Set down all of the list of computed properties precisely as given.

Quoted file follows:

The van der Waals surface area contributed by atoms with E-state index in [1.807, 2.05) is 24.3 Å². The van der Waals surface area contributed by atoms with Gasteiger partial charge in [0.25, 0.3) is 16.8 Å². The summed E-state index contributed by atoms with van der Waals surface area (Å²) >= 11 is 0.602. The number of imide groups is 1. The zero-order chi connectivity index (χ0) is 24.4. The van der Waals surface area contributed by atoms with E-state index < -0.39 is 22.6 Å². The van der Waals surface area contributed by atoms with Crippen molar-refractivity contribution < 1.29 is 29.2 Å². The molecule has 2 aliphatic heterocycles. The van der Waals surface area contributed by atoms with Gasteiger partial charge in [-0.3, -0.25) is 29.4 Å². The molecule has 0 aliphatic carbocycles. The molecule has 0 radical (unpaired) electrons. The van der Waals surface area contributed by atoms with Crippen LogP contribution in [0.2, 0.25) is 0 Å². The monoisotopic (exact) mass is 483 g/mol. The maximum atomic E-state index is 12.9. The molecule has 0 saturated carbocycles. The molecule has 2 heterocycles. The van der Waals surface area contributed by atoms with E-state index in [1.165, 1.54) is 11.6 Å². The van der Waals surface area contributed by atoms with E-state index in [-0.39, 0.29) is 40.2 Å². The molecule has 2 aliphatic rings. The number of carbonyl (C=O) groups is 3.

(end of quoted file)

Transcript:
The van der Waals surface area contributed by atoms with E-state index in [1.807, 2.05) is 24.3 Å². The van der Waals surface area contributed by atoms with Gasteiger partial charge in [0.25, 0.3) is 16.8 Å². The summed E-state index contributed by atoms with van der Waals surface area (Å²) >= 11 is 0.602. The number of imide groups is 1. The zero-order chi connectivity index (χ0) is 24.4. The van der Waals surface area contributed by atoms with E-state index < -0.39 is 22.6 Å². The van der Waals surface area contributed by atoms with Crippen molar-refractivity contribution < 1.29 is 29.2 Å². The molecule has 2 aliphatic heterocycles. The van der Waals surface area contributed by atoms with Gasteiger partial charge in [-0.3, -0.25) is 29.4 Å². The molecule has 0 aliphatic carbocycles. The molecule has 0 radical (unpaired) electrons. The van der Waals surface area contributed by atoms with Crippen LogP contribution in [0.2, 0.25) is 0 Å². The monoisotopic (exact) mass is 483 g/mol. The maximum atomic E-state index is 12.9. The molecule has 0 saturated carbocycles. The molecule has 2 heterocycles. The van der Waals surface area contributed by atoms with E-state index in [1.165, 1.54) is 11.6 Å². The van der Waals surface area contributed by atoms with E-state index in [-0.39, 0.29) is 40.2 Å². The molecule has 2 aliphatic rings. The number of carbonyl (C=O) groups is 3.